Decision not to publish Oberstown review ‘deeply problematic’
Authors of report into period of disorder at children’s detention centre in 2016 speak out
Minister for Children Katherine Zappone said an operational review of the children’s detention centre will not be published because of the “passage of time”. Photograph: Nick Bradshaw
A decision by the Minister for Children not to publish a report that followed a period of disorder at Oberstown children’s detention centre two years ago has been described by the report’s authors as “deeply problematic”.
Minister for Children and Youth Affairs Katherine Zappone said an operational review of the children’s detention centre, commissioned in response to significant challenges at the facility in 2016, will not be published because of the “passage of time”.
A major fire causing €3 million in property damage, protests by youths, and strike action by staff over health and safety concerns during 2016 were among a series of incidents to trigger reviews of security, health and safety, behavioural management and operations at the facility.
Prof Barry Goldson, a child law expert from the University of Liverpool, and Prof Nick Hardwick, former chair of the UK’s parole board, were commissioned to assess the Oberstown facility against international human rights standards and best practice. They also looked at the use of restraint and single separation at the facility, which can hold up to 54 young offenders.
Speaking publicly on the issue for the first time, Profs Goldson and Hardwick said the decision not to publish the report was “deeply problematic”.
The UK-based academics told Belfast-based website The Detail: “We have very grave concerns about what we learned, what individuals told us, and what we discovered during the operational review and believe it would serve the public interest for our findings to be published.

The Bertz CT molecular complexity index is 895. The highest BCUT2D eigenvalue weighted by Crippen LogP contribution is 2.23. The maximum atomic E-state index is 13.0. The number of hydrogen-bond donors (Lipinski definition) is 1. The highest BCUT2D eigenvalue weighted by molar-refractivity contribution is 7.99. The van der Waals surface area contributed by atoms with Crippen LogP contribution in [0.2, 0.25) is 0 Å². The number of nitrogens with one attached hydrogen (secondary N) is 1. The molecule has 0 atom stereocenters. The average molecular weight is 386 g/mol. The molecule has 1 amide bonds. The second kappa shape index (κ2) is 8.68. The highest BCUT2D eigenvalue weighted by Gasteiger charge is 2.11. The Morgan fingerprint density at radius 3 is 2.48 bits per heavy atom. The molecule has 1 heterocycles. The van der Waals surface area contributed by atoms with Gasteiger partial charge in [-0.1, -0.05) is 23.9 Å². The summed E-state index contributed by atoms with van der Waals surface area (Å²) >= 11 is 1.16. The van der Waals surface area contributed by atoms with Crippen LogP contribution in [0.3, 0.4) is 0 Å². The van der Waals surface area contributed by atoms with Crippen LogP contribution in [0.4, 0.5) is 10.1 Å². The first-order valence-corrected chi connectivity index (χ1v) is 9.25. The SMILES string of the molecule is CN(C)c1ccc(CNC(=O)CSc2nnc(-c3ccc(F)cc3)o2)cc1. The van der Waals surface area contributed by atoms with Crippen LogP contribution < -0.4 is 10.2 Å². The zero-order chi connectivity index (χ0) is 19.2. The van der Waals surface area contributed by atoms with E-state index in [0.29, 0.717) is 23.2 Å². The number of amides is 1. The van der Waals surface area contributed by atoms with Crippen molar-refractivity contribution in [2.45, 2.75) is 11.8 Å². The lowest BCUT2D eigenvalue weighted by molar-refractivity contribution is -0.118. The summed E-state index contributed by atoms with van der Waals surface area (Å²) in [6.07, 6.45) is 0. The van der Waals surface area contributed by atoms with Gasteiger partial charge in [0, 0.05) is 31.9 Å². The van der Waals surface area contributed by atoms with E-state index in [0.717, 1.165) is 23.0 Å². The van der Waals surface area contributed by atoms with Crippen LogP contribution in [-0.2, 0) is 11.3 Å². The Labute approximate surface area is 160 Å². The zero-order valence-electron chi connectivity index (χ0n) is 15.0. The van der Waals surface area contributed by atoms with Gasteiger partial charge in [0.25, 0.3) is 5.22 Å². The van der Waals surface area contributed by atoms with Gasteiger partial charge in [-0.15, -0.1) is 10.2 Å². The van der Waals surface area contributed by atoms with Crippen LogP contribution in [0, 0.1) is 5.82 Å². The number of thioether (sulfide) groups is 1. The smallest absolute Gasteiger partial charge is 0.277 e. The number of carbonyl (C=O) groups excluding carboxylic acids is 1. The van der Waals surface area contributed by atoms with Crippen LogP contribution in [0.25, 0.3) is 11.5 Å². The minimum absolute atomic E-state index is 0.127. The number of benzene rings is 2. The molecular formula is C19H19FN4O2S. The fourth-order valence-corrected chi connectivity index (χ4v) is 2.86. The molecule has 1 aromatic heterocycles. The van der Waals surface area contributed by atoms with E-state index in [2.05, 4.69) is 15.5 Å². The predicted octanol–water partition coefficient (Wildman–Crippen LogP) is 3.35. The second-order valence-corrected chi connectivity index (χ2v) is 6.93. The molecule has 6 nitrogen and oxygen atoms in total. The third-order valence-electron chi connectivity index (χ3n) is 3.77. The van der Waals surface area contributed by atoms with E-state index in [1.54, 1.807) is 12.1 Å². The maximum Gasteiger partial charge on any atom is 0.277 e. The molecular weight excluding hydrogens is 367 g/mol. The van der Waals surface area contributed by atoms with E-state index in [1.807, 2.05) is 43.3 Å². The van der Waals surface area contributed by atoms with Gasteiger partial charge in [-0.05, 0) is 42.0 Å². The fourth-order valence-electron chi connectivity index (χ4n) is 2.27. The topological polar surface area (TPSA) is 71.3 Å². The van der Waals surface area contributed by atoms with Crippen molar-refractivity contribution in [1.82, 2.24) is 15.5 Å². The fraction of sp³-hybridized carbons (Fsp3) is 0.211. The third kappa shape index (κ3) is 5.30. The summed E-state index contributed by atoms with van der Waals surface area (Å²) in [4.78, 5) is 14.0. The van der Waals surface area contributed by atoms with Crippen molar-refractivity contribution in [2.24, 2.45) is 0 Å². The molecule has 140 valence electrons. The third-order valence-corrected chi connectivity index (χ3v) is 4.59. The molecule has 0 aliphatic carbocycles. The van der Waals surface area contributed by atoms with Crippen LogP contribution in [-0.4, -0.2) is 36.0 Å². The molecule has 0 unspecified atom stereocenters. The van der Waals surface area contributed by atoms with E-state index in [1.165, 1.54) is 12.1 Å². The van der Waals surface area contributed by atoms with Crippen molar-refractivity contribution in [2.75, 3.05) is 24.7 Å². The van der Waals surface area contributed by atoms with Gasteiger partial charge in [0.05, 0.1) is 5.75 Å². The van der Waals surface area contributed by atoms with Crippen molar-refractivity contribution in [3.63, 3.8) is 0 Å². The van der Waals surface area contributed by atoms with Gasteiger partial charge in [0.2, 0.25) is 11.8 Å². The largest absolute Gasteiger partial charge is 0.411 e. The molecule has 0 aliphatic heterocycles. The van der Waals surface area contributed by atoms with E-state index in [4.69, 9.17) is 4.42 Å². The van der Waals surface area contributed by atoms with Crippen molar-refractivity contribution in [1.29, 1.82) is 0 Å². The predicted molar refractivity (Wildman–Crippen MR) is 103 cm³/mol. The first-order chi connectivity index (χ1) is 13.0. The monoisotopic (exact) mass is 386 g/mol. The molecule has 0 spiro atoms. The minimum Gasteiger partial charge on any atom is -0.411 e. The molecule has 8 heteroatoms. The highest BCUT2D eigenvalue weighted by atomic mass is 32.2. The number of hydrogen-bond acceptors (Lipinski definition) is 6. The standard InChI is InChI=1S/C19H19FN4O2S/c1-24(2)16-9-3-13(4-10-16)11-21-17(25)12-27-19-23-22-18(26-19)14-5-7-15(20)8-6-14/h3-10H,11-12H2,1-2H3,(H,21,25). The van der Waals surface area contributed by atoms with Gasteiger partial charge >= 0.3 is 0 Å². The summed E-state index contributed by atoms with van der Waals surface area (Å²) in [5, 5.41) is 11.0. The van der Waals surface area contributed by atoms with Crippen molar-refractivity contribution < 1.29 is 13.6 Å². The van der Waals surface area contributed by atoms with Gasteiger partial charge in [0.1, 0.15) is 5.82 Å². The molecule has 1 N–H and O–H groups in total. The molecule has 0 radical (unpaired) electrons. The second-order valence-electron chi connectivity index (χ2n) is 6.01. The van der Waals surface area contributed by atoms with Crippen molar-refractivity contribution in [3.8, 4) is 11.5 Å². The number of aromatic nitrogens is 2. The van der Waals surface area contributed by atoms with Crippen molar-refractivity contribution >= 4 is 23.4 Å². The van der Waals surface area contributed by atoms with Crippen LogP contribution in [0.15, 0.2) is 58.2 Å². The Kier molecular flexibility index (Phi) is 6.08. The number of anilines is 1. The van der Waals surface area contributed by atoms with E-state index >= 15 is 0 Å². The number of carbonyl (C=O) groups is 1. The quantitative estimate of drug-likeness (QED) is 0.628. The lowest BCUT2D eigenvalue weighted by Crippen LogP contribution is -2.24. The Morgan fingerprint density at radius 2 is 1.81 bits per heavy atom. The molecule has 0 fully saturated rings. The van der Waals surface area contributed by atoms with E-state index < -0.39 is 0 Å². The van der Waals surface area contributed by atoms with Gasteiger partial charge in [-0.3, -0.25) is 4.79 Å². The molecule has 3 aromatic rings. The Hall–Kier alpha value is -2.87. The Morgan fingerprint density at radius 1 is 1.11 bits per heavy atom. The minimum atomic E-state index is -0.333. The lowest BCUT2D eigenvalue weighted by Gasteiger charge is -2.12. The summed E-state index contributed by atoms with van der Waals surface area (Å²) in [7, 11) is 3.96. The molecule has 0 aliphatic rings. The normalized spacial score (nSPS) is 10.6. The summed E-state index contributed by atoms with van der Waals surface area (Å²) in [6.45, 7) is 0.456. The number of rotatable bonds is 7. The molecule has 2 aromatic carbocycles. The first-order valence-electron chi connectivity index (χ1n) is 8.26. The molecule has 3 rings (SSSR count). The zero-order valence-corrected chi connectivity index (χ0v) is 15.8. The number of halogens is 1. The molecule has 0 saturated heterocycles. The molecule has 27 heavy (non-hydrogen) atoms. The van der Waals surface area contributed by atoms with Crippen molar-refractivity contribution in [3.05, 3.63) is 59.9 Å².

“A number of boys involved in an incident at Oberstown in 2016 were given extended prison sentences when they came before the courts this year and further children have been issued with lengthy prison sentences for incidents that occurred shortly after we completed our review. If our report had been published it may have been of interest to the courts and relevant to the sentencing of these children.”
The authors said a redacted version of the report could be published.
A representative for the Minister said: “The department is aware of the view that publication of the report is in the public interest. However, given the passage of time it is considered that it would be misleading to publish the report now, having regard to progress that has been achieved in the interim.
“The review was carried out following a particularly difficult time in Oberstown. There had been serious incidents involving young people which threatened the safety of the campus. However, we are advised by Oberstown management that the environment in Oberstown is now more stable. There is evidence of positive change in the day to day operations.”
Asked to clarify the reasons for not publishing, a representative for Oberstown said: “While due to legal advice it was not possible to publish the report in full, the recommendations of all reviews have been published in full, and a review implementation group was established in March 2017 to consider these recommendations.”
The board of the facility confirmed legal costs of more than €19,000 between February 2017 and April 2018 to assess the operational review findings.
Profs Goldson and Hardwick, however, have broken their silence on the unpublished report, which has been the subject of protracted correspondence between the UK-based academics and the board of management of the centre and the Department of Children.
Documentation obtained under Freedom of Information (FOI) legislation reveals the children’s experts sought clarification on the decision not to publish their 67-page report and on “legal risks” associated with their findings.
The Health and Information Quality Authority (Hiqa) requested a copy of the Goldson/Hardwick findings and was given an opportunity to read the report on site in May 2018.
The State watchdog said: “While it would be preferable if Hiqa were to be issued with the report, as Hiqa has had access to the content of the report, our statutory powers of inspection and monitoring have not been hindered.”
In May, three youths were handed down sentences of five years for their role in a “rampage” at the facility in August 2016, which involved a fire causing more than €3 million in property damage. In a separate case, a youth detained at Oberstown was sentenced last month to four years in prison for causing €50,000 in damage at the facility during four incidents between January and October 2016.